Chicago Theater Review: LYSISTRATA JONES (Refuge Theatre Project at Unity Lutheran Church)

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by Lawrence Bommer on October 23, 2017

in Theater-Chicago


Maybe—dammit!—we get the comedy we deserve, cut to fit and ready to wear. Take Lysistrata Jones (please). Aristophanes’ most famous satire, Lysistrata, imagined a sex strike in Athens fifth century BC: Tired of over a decade of inconclusive warfare between that city-state and the warriors of Sparta, the soldiers’ wives and sweethearts declare a moratorium on nookie. Pursuing whatever it takes to end not win the war in the absence of voting power, they employ domestic persuasion (on both sides) to make the forces of life, lust and love overcome the male drive for death. Abstinence will end the Peloponnesian War!

Flash to the twenty-first century AD, specifically a 2011 musical comedy with book by Douglas Carter Beane and music and lyrics by Lewis Flinn that played Broadway for a month. Trivializing to suit the times and dumbing down to find a lucrative common denominator, Lysistrata Jones changes Aristophanes’ game completely.

No longer a pacifist protest, this glee-full, pleasing two-act, a 130-minute confection (originally cutely called Give It Up!), celebrates sisterly solidarity of the silliest sort: To finally put an end to 20 years of defeat on the basketball court (1983-2013!), the title cheerleader persuades her pep-squad comrades at Athens University to withhold all hanky-panky until the guys finally win a game. Can the absurdly named “Spartans” finally defeat “the boys from Syracuse” (nudge, nod) and, as the rollicking romp puts it, finally “change the word”?

Both sides in this sexual showdown (“I Don’t Think So”) seek professional advice from a local bordello: The girls discover that being yourself is sexier than strutting your assets (“Don’t Judge a Book by Its Cover”) and the boys that, their hormones notwithstanding, they really and truly want love more than sex (“Writing on the Wall”). When the Spartans finally break their losing streak, they’ve learned a lot more than how to sink a free throw from across the court.

Now performed, like the second (off-Broadway) production, in an Edgewater (church) gymnasium, Justin Brill’s engaging staging is a frenetically charming Chicago premiere. It rocks with the immediacy of sexually suggestive rousers like “Hold On,” “Lay Low,” and “You Go Your Way,” driven home by a young, game and very attractive 16-member cast.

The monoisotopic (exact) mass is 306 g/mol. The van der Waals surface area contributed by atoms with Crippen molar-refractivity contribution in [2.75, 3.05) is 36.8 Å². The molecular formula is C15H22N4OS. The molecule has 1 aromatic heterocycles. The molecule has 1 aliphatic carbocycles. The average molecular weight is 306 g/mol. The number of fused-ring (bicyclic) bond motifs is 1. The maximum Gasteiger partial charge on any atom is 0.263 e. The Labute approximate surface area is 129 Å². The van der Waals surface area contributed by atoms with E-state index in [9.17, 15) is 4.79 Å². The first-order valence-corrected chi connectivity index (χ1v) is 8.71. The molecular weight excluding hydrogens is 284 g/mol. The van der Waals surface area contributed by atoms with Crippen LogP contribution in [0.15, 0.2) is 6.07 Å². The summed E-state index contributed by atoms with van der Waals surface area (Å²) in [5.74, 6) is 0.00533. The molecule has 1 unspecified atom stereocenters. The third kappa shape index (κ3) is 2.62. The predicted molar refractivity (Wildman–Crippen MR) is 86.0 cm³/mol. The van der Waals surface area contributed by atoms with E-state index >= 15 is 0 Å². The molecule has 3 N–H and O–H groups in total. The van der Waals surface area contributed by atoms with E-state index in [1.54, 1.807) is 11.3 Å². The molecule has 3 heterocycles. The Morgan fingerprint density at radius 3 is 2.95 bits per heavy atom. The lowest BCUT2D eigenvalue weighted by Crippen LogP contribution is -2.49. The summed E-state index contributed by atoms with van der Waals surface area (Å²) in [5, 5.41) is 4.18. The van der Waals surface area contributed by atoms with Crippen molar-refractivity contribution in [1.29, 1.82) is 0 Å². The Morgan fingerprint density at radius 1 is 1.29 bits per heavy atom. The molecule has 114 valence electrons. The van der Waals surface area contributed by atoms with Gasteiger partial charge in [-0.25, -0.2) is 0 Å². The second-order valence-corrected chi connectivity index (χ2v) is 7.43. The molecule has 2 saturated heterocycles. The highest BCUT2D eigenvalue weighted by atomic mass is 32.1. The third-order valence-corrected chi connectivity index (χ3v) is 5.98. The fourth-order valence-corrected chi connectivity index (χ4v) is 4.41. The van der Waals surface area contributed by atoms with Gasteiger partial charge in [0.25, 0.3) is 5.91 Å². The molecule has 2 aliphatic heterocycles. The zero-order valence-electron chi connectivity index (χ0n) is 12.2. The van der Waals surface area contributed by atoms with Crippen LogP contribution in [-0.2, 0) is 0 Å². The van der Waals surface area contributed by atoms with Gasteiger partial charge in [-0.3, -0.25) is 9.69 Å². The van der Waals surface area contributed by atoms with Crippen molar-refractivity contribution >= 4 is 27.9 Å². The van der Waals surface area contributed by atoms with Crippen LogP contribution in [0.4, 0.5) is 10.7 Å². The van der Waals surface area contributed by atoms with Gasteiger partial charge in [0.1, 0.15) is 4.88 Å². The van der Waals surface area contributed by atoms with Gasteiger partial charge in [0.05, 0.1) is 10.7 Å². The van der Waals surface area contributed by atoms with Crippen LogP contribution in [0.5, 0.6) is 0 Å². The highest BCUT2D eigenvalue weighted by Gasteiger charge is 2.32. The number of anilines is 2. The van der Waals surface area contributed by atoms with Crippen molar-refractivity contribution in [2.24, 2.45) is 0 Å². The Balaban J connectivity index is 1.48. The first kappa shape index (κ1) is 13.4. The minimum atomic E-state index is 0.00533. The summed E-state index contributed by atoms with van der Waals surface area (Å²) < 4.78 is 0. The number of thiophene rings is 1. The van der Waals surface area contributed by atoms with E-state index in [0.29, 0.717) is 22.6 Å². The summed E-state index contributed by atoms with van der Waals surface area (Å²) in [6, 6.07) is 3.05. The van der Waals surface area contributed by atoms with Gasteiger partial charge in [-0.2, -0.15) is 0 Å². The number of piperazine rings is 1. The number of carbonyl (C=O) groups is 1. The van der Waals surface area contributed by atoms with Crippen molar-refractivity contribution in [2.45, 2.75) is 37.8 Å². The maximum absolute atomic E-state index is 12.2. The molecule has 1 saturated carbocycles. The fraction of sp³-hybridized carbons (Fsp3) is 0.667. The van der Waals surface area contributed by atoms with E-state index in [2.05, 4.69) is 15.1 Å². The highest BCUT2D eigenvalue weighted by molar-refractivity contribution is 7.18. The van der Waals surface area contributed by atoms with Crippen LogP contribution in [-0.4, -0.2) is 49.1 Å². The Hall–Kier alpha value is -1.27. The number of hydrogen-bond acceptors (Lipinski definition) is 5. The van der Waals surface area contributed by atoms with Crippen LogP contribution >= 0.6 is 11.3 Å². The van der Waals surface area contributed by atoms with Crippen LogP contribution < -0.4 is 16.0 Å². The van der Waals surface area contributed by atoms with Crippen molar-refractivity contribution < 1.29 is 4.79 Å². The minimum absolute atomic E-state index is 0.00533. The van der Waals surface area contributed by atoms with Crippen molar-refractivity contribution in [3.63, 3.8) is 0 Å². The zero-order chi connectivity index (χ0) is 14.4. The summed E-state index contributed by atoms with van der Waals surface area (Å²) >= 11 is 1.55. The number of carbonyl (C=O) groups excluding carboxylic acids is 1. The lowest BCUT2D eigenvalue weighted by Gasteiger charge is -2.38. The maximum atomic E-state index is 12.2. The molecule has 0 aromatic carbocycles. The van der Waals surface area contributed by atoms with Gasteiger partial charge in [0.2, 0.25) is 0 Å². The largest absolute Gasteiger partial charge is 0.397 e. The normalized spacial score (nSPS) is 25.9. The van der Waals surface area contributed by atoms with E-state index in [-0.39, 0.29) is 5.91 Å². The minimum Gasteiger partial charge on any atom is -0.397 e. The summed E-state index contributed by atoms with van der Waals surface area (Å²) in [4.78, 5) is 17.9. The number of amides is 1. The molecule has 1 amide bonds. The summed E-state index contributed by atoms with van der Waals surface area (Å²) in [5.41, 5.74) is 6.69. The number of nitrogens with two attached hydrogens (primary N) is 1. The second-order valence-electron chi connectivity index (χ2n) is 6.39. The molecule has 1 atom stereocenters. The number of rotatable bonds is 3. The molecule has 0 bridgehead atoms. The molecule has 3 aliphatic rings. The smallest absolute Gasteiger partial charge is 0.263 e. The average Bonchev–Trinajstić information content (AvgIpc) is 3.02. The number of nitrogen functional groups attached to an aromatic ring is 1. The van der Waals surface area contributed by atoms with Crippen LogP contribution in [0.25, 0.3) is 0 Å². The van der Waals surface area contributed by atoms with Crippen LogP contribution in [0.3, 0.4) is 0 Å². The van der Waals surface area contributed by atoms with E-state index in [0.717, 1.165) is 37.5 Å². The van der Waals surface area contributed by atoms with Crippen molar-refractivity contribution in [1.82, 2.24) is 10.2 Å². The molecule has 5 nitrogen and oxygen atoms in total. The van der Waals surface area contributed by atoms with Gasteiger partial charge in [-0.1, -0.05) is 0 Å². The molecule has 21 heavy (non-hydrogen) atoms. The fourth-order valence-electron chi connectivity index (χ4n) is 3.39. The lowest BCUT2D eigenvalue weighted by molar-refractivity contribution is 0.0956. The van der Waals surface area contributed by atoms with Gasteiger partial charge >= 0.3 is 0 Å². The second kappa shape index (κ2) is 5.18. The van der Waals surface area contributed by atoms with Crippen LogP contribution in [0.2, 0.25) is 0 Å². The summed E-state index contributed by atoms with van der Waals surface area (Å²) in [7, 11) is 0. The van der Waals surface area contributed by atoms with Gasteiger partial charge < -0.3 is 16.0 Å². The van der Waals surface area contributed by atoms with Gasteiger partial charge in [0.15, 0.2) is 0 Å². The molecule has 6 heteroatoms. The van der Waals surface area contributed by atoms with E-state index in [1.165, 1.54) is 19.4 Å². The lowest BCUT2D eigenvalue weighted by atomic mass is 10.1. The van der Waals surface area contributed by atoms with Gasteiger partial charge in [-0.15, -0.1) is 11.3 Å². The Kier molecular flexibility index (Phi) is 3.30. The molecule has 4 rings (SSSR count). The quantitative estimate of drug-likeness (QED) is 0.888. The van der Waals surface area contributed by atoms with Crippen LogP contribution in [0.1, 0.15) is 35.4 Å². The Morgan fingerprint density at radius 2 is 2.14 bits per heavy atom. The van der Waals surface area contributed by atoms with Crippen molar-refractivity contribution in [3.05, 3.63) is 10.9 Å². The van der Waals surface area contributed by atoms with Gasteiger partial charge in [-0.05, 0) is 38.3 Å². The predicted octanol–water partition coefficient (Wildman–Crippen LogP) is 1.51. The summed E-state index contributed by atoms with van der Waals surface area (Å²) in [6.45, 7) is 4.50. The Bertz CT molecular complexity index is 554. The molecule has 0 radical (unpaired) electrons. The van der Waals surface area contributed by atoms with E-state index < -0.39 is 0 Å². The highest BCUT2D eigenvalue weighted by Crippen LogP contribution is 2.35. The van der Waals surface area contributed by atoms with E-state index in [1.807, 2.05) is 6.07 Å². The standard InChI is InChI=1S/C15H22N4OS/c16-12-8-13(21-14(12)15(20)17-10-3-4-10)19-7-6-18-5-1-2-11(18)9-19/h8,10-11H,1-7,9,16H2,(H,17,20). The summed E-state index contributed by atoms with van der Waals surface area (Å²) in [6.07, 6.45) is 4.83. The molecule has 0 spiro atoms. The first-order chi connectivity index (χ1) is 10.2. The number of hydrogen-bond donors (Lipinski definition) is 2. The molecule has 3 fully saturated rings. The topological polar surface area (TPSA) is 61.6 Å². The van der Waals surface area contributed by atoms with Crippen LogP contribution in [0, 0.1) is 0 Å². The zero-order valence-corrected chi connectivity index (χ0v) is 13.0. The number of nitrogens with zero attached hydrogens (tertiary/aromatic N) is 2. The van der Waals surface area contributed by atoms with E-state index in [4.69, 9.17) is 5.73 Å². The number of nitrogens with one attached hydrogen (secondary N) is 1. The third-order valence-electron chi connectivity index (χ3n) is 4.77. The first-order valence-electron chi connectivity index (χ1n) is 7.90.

As the pom-pom princess, Mary-Margaret Roberts tears the stuffing out of L.J.’s affecting first-act finale “Where Am I Now?” As a campus radical, Kaleb Van Rijswijck does full justice to the non-jocks. Colin Sanderson’s popular stud Mick falls endearingly in love with Maisie Rose’s unlikely librarian Robin in the heartfelt “When She Smiles.” Gina Francesca has presence as Hetaira, the madame who passes as her own Greek chorus.

Like Disney’s High School Musical series, it’s a generic jump for joy. If energy was enough and Aristophanes not part of the picture, it would be entertainment enough, with strong songs and persuasive performances from well-cast college and “valley girl” (stereo)types. Shanna Vanderwerker’s choreography could give Glee a run for its money and, despite this gym’s lousy acoustics, bad sight lines and inadequate miking, Annabelle Revak’s music direction gives Flinn’s delightful dozen the pop fun and hip hop happiness they deserve.

But, rotten apples to Aristophanes’ lasting orangesLysistrata Jones succumbs to a very false analogy. The ancient sex strikers wanted the men to give up fighting, not do it better. If this well-intentioned update were true to its source, Jones’ perky crew would be trying to get the boys to abandon basketball, not losing. Alas, that won’t wash with an American audience, so we get Beane and Flinn’s moral disconnect.

Anyway Lysistrata Jones isn’t that believable on its own psychosexual terms. It’s not as if the athletes of Athens U, typical frat straights (with one demographic exception), just need motivation from their maidens. They don’t choose to lose, not the way Pericles’ footsoldiers chose to kill Sparta’s hoplites. They just can’t make their hoop dreams come true. Sports can suck.

Such a wasted opportunity: Given the military-industrial complex’s perpetual appetite for war, it’s not as if pointless combat is not on the American menu. Basketball is certainly competitive (though nothing like football) but it’s no metaphor for war. If only this all-American and true-to-youth musical were just called Jones, much would be okey-dokey. Why did they have to drag in Lysistrata?

photos by Zeke Dolezalek

Lysistrata Jones
Refuge Theatre Project
Unity Lutheran Church Gymnasium, 1212 W. Balmoral Avenue
Thurs-Sat at 8; Sun at 6; Sat Nov. 18 at 4
ends on November 19, 2017
for tickets, visit Refuge Theatre

for more shows, visit Theatre in Chicago

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